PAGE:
On 15 November 2011, Nigel Pearson left the club to return to Leicester. Nick Barmby was appointed as his successor, but was sacked in May 2012 after publicly criticising the club's owners in an interview given to a local newspaper. In the same month, the club's consultancy agreement with Adam Pearson was terminated. On 8 June 2012, Steve Bruce was appointed manager of the club on a three-year deal, and he guided Hull back to the Premier League by drawing with League champions Cardiff City on the final day of the season.
On 13 April 2014, the club reached its first FA Cup Final after defeating Sheffield United 5–3 in the semi-final at Wembley Stadium. Their place in the 2014–15 UEFA Europa League, regardless of whether they won the 2013–14 FA Cup, was confirmed on 3 May as Everton's failure to win meant that Hull's FA Cup Final opponents Arsenal would compete in the 2014–15 UEFA Champions League, leaving Hull City to enter in the Europa League third qualifying round, in their first ever European campaign. The FA Cup final on 17 May saw Hull go 2–0 up within the first ten minutes, before losing 3–2 after extra time.
On 31 July 2014, Hull made their debut in European competition, in the UEFA Europa League third qualifying round, with a 0–0 draw against Slovakian side FK AS Trenčín before winning the second leg 2–1 a week later. An error from keeper Allan McGregor gave them a 1–0 loss away to Belgian outfit Lokeren in the first leg of their play-off tie on 21 August 2014 with the second leg at home ending in a 2–1 victory, but away goals marked the end of Hull's first foray into European football.
In March 2015, Steve Bruce signed a further three-year deal with the club. Hull were relegated from the Premier League after the 2014–15 season, finishing eighteenth with 35 points after a 0–0 draw against Manchester United, along with Newcastle United securing their Premier League Status after beating West Ham United 2–0. In October 2015 Hull beat Leicester City in a penalty-shootout to take them through to their first ever quarter-final appearance in the Football League Cup. The club reached the Championship play-offs and on 28 May 2016 beat Sheffield Wednesday 1–0 to return to the Premier League.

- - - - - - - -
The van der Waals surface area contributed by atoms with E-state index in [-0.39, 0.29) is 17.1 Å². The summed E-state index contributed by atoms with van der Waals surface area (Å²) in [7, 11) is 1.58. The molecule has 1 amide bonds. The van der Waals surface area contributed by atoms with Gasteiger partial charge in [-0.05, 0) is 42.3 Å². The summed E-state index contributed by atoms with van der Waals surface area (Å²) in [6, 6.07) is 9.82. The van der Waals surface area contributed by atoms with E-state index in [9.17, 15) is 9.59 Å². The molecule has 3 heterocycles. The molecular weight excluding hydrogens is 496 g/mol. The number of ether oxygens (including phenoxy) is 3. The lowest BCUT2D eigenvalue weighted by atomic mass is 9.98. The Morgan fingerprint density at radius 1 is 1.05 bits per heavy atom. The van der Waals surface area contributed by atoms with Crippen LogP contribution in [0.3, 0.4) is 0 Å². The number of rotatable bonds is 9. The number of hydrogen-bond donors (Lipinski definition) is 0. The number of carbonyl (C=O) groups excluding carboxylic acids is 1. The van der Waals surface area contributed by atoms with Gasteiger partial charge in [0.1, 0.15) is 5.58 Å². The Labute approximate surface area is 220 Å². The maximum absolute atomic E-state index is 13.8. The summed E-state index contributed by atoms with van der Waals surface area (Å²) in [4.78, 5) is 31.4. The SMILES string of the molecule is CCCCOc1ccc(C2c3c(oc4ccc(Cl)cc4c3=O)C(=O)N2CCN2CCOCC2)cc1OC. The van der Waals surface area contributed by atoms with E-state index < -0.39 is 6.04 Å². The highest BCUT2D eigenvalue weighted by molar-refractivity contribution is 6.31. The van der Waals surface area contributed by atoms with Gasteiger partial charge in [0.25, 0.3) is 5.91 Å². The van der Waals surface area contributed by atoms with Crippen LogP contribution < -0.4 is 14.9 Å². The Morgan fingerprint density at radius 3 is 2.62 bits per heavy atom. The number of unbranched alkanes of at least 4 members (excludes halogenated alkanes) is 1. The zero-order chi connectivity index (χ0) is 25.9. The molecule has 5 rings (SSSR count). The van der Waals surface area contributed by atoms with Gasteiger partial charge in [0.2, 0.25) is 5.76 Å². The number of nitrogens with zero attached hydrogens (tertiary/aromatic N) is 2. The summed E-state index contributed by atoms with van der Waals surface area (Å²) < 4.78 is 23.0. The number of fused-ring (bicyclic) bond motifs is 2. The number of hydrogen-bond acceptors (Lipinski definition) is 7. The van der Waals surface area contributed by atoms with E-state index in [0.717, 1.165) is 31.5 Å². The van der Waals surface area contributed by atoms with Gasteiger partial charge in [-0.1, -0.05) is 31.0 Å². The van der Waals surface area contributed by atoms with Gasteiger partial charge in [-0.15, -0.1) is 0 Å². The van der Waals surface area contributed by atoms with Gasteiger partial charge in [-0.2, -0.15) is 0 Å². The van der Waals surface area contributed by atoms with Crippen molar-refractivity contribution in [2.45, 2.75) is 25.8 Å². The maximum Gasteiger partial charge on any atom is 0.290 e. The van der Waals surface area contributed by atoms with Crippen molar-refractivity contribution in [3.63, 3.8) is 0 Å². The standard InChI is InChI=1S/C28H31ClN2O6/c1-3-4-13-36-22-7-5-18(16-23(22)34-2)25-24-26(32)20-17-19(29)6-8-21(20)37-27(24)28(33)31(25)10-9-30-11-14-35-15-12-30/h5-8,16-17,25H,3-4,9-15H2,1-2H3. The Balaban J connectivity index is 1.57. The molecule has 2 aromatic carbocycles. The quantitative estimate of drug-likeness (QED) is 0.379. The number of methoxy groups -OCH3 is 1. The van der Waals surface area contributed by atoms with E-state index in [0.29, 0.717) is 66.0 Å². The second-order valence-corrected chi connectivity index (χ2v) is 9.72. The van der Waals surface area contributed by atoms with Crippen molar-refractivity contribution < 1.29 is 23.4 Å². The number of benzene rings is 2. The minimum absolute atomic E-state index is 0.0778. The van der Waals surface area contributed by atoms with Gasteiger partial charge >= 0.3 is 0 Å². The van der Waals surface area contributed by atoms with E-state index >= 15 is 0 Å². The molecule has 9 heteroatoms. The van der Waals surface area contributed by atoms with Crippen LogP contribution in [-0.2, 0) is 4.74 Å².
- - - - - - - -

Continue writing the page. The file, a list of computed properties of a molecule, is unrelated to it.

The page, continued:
Decline and fall to League One (2016–2021)
On 22 July 2016, Bruce resigned from his position as manager due to an alleged rift with the club's owners and Mike Phelan was appointed caretaker manager. In October 2016, Phelan became Hull's permanent head coach but he was sacked just 3 months later on 3 January 2017 after a poor run of results. Marco Silva was appointed as his replacement two days later but he could not prevent relegation at the end of the season.
Following relegation Silva resigned, and on 9 June 2017, the club announced the appointment of Leonid Slutsky as the new head coach. However, after a poor run of results Slutsky left by mutual consent in December 2017. He was replaced by former Southampton boss Nigel Adkins who led the team to avoid relegation and finish 18th at the end of the season. The following season, despite being in the relegation zone after 19 games, an upturn in form saw the Tigers finish in 13th place. However, Adkins resigned at the end of the season after rejecting a new contract.
On 21 June 2019, Grant McCann was appointed as head coach on a one-year rolling contract. In a season delayed due to the COVID-19 pandemic in the United Kingdom, Hull started well but lost 16 of their last 20 games, a run that included an 8–0 hammering at Wigan. On 22 July 2020, Hull were relegated to League One. On 24 April 2021, Hull were promoted back to the Championship at the first time of asking after a 2–1 victory away at Lincoln City. The following week, a 3–1 win at home to Wigan Athletic saw the Tigers crowned EFL League One Champions.
Return to the Championship and takeover by Acun Ilıcalı (2021–present)